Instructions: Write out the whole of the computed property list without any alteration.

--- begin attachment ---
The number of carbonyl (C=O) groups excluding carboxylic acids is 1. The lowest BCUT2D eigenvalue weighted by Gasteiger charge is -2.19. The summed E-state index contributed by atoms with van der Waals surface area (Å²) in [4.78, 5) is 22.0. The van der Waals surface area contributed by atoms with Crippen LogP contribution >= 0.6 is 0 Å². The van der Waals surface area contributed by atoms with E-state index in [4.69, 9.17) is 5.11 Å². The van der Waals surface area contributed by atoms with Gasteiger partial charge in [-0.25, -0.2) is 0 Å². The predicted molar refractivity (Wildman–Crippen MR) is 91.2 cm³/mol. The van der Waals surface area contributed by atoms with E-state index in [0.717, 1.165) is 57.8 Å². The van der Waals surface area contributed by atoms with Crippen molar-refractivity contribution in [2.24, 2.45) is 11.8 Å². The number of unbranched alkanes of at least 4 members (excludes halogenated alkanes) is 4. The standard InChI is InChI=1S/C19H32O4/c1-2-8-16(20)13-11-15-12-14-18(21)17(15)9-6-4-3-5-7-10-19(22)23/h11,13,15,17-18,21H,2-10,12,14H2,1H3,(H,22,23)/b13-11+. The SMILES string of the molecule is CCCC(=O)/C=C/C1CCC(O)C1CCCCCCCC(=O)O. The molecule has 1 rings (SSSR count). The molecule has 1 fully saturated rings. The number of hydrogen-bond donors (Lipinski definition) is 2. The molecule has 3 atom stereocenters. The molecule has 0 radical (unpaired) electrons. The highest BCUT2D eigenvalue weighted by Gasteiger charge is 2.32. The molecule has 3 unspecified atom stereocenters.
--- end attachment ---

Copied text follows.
The number of carbonyl (C=O) groups excluding carboxylic acids is 1. The lowest BCUT2D eigenvalue weighted by Gasteiger charge is -2.19. The summed E-state index contributed by atoms with van der Waals surface area (Å²) in [4.78, 5) is 22.0. The van der Waals surface area contributed by atoms with Crippen LogP contribution >= 0.6 is 0 Å². The van der Waals surface area contributed by atoms with E-state index in [4.69, 9.17) is 5.11 Å². The van der Waals surface area contributed by atoms with Gasteiger partial charge in [-0.25, -0.2) is 0 Å². The predicted molar refractivity (Wildman–Crippen MR) is 91.2 cm³/mol. The van der Waals surface area contributed by atoms with E-state index in [0.717, 1.165) is 57.8 Å². The van der Waals surface area contributed by atoms with Crippen molar-refractivity contribution in [2.24, 2.45) is 11.8 Å². The number of unbranched alkanes of at least 4 members (excludes halogenated alkanes) is 4. The standard InChI is InChI=1S/C19H32O4/c1-2-8-16(20)13-11-15-12-14-18(21)17(15)9-6-4-3-5-7-10-19(22)23/h11,13,15,17-18,21H,2-10,12,14H2,1H3,(H,22,23)/b13-11+. The SMILES string of the molecule is CCCC(=O)/C=C/C1CCC(O)C1CCCCCCCC(=O)O. The molecule has 1 rings (SSSR count). The molecule has 1 fully saturated rings. The number of hydrogen-bond donors (Lipinski definition) is 2. The molecule has 3 atom stereocenters. The molecule has 0 radical (unpaired) electrons. The highest BCUT2D eigenvalue weighted by Gasteiger charge is 2.32. The molecule has 3 unspecified atom stereocenters.